[Earth] member delivers SBSTA Closing Plenary Intervention at COP22

At every COP meeting, constituencies have the opportunity to address opening and closing plenaries through interventions. The closing of the Subsidiary Body for Scientific and Technological Advice closed today at COP22, and a member of our COP22 delegation, Jenna Farineau, gave the speech on behalf of the UNFCCC youth constituency (special thanks and shoutout to all the people who worked on the intervention behind the scenes: Laura Berry, Caroline Jeanmaire, Amalie Cordes, and Jenna Farineau).

You can watch her speech here at 1:13:00 and find the transcript below.

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Civil Society Demanding Urgent Action to Ensure Protection and Justice for Climate Migrants under the UNFCCC

by Andrea Fontana

On Thursday November 10th, civil society mobilized with a series of events to ask for legal protection and immediate action for climate migrants. The call to action was sparked from the fact that the UN Framework Convention on Climate Change does not offer legal protection for the average 21.5 million people that are displaced every year by the adverse impacts of climate change.

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Climate displacement: an identity issue


By Aura Silva Martinez

Climate change disasters displace millions of people each year. This is a present reality affecting multiple communities around the world. Despite having the very emblematic figure of the small island states in the Pacific, who are among the most impacted and vulnerable in respects to the effects of climate change, the definition of climate refugees is still at a very early stage. Read more…

Lost and damaged: International politics playing with our lives.

By Kendall Cook

I found myself walking through the bourgeois neighborhood Saint-Germain, an ornate path to a prestigious institution where I was meeting an elite group of Loss and Damage experts.  There were about twenty to twenty five people in the room, all professionals over the age of thirty, half of which were sustainable development directors of various NGOs, the other, self-involved bureaucrats.  I was the outlier.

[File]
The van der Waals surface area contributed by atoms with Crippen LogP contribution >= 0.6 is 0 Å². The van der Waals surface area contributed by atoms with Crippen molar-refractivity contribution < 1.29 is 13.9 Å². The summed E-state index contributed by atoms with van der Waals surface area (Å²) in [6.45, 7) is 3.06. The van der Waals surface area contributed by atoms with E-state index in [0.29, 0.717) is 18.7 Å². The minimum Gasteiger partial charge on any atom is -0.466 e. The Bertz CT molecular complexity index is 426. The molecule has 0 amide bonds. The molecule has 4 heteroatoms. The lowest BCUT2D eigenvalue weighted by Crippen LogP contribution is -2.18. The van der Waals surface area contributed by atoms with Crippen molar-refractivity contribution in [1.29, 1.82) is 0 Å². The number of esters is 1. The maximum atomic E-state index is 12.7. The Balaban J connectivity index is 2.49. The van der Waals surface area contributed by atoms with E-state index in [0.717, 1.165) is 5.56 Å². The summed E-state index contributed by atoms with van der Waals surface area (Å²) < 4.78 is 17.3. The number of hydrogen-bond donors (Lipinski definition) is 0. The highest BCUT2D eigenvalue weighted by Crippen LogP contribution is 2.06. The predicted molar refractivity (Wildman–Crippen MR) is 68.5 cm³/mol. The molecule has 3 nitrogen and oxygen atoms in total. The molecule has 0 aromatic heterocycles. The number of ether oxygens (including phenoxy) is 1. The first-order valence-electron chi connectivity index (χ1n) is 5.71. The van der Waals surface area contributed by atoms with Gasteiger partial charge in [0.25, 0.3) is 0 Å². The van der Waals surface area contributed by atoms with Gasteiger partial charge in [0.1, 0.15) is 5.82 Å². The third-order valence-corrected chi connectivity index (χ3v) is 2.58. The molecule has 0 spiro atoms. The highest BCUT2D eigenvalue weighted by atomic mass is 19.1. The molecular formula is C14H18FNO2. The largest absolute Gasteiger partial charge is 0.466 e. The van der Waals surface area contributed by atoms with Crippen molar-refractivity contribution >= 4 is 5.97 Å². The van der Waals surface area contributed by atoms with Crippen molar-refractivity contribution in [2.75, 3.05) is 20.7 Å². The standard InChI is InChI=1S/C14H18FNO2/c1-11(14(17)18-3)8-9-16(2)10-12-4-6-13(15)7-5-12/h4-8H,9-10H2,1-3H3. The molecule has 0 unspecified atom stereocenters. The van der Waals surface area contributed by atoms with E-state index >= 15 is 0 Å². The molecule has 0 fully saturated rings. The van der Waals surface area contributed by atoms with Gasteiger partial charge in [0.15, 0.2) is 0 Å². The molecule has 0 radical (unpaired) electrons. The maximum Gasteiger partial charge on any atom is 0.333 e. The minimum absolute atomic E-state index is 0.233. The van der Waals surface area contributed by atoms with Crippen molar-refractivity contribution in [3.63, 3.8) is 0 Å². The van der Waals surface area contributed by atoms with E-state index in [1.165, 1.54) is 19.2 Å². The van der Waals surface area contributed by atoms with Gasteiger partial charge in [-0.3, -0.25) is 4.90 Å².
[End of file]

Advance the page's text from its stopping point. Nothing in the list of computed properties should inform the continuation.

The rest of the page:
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When our hearts are in the Earth

By Kendall Cook

After traveling thirty hours, from visiting family in Mexico to landing in France, I convene with environmental activists whose homes are dispersed throughout the globe.  Homes that are keeping the remaining parts of their hearts safe for them, as they separate momentarily from the soil that raised them, to protect that same mother that birthed them.

Here, I will spend two weeks under the adoption of my Parisian comrades’ home, and leave behind a part of my heart in one of the many places I consider home: the Columbia River Gorge in the Northern Oregon.  We sacrifice time with our homeland and its inhabitants, to fight for the continuity and strength of our earth’s heartbeat, as we know it.  I crossed the Sierra Madres, Rocky Mountains, every canyon, desert, prairie, forest, and ocean in between, and have ended up planting my feet into the lush green grasses of Bois de Vincennes, cherishing the distinct heartbeat of Paris’s historic park. Read more…